Checking circuit 160 is ineffectual if latch mechanism 80 and/or solenoid 52 is experiencing an end of life condition. For example, solenoid 52 may have an electrical discontinuity. This failure mode may be obviated by the present invention by connecting SCR 174 to end-of-life resistors R23, R24 instead of being connected to solenoid 52. This embodiment is shown by dotted line 178. Of course, EOL resistors R23, R24 have been previously described. At end of life, SCR 174 conducts current through R23, R24 to cause them to fail, causing EOL contacts 121 to permanently disconnect the line terminals from the load terminals.

Dislodging of resistors R23, R24 results in a permanent decoupling of the load side of device 10 from the AC power source. Accordingly, it is important that the dislodgement (or burn out) of the resistors only occur in response to a true EOL condition, and not due to some spurious circumstance, such as transient electrical noise. For example, SCR 174 may be turned ON in response to a transient noise event. However, coupling diode 180 may be included to decouple resistor R23, R24 in the event of a false EOL condition. When SCR 174 is ON, coupling diode 180 allows SCR 174 to activate solenoid 52. Latch mechanism 80 trips, whereupon resistors R23, R24 are decoupled from the AC power source. As in the previous embodiment, device 10 includes a trip indicator 182, which may be an audible and/or visible indicator.

The present invention may include an EOL indicator that is activated when device 10 has reached end-of-life. EOL indicator 183 is disposed across contacts 121. Of course, there is no potential difference between contacts 121 before an end-of-life condition has occurred. However, when contacts 121 open in response to an end-of-life condition, EOL indicator 183 is activated. Those of ordinary skill in the art will recognize that indicator 183 may include an audible annunciator as well as an illumination device. Indicator 183 emits a steady output at end-of-life, or a non-steady output such as a beeping sound or a flashing light.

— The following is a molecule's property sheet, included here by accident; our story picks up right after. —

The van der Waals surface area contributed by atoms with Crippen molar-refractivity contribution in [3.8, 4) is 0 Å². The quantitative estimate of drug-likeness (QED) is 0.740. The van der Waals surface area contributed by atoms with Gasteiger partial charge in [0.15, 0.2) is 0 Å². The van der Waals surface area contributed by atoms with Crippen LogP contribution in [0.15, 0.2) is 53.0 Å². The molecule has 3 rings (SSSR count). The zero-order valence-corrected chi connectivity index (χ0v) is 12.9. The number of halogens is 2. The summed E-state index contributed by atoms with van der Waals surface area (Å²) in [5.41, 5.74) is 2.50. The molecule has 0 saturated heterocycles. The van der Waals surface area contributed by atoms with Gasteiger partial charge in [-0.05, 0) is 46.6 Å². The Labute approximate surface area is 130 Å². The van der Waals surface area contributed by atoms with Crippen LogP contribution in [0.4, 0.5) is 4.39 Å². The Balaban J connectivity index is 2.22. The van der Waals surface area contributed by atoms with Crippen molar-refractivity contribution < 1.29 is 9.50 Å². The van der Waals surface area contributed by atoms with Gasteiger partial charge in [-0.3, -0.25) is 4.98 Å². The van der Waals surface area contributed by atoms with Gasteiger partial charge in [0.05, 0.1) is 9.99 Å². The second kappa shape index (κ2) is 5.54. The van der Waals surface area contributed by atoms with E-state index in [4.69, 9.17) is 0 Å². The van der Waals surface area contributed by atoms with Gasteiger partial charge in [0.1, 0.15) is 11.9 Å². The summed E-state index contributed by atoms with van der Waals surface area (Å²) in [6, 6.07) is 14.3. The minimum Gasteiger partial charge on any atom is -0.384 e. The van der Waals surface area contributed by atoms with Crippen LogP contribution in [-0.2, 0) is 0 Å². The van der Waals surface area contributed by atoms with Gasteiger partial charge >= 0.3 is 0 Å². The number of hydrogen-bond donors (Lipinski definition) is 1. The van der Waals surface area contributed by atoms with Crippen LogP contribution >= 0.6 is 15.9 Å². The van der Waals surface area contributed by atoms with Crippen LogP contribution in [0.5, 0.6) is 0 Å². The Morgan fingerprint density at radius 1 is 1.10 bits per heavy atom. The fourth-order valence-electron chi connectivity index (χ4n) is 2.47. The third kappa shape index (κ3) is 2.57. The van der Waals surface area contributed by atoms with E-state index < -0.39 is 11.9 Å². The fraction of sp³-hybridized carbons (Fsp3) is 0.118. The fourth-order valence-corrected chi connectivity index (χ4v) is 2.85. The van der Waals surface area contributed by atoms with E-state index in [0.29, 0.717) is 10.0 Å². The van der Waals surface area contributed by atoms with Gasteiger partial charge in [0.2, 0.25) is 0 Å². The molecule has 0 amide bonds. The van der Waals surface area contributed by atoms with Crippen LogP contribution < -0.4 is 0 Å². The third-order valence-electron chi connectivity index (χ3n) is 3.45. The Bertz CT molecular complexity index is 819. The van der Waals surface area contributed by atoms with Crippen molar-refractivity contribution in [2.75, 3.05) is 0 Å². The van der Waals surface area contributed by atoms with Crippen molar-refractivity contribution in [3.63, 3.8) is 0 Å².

Referring to FIG. 4, a detail view of latching mechanism 80 in accordance with one embodiment of the present invention is disclosed. In FIG. 4, contact 24, disposed on neutral line cantilever 21, is separated from dual load cantilever contact 32, and fixed receptacle contact 46 in a tripped state. Of course, neutral line cantilever 21 is coupled to neutral line terminal 20. Dual load cantilever contact 32 is connected to cantilever 31, which in turn is connected to neutral feed-through terminal 30. Reset is effected by applying a downward force to reset button 60. Shoulder 1400 on reset pin 824 bears downward. In the embodiment depicted in FIG. 4, TEST contacts 50′ (50″) are shown. Those of ordinary skill in the art will recognize that latch mechanism 80 and reset mechanism 60 may be implemented without incorporating test contacts 50′ (50″). However, in FIG. 4, pin 824 bears down on switch 50′ (50″) to effect a TEST cycle.

In FIG. 5, neutral line contact 24, load contact 32, and fixed receptacle contact 46 are still separated. As noted above in reference to the embodiment of FIG. 1, when switch 50′ is closed SCR 106 is turned ON causing solenoid 52 to trip the device without simulating a fault condition, if the SCR 106 and solenoid are operational, and if the device is properly wired. On the other hand, when switch 50″ is fully closed, a simulated fault condition is generated. The simulated fault signal is sensed and detected, causing solenoid 52 to activate armature 51. Armature 51 moves in the direction shown, permitting the hole 828 in latch 826 to become aligned with shoulder 1400. The downward force applied to unitized button 60 causes shoulder 1400 to continue to move downward, since it is no longer restrained by shoulder 1400.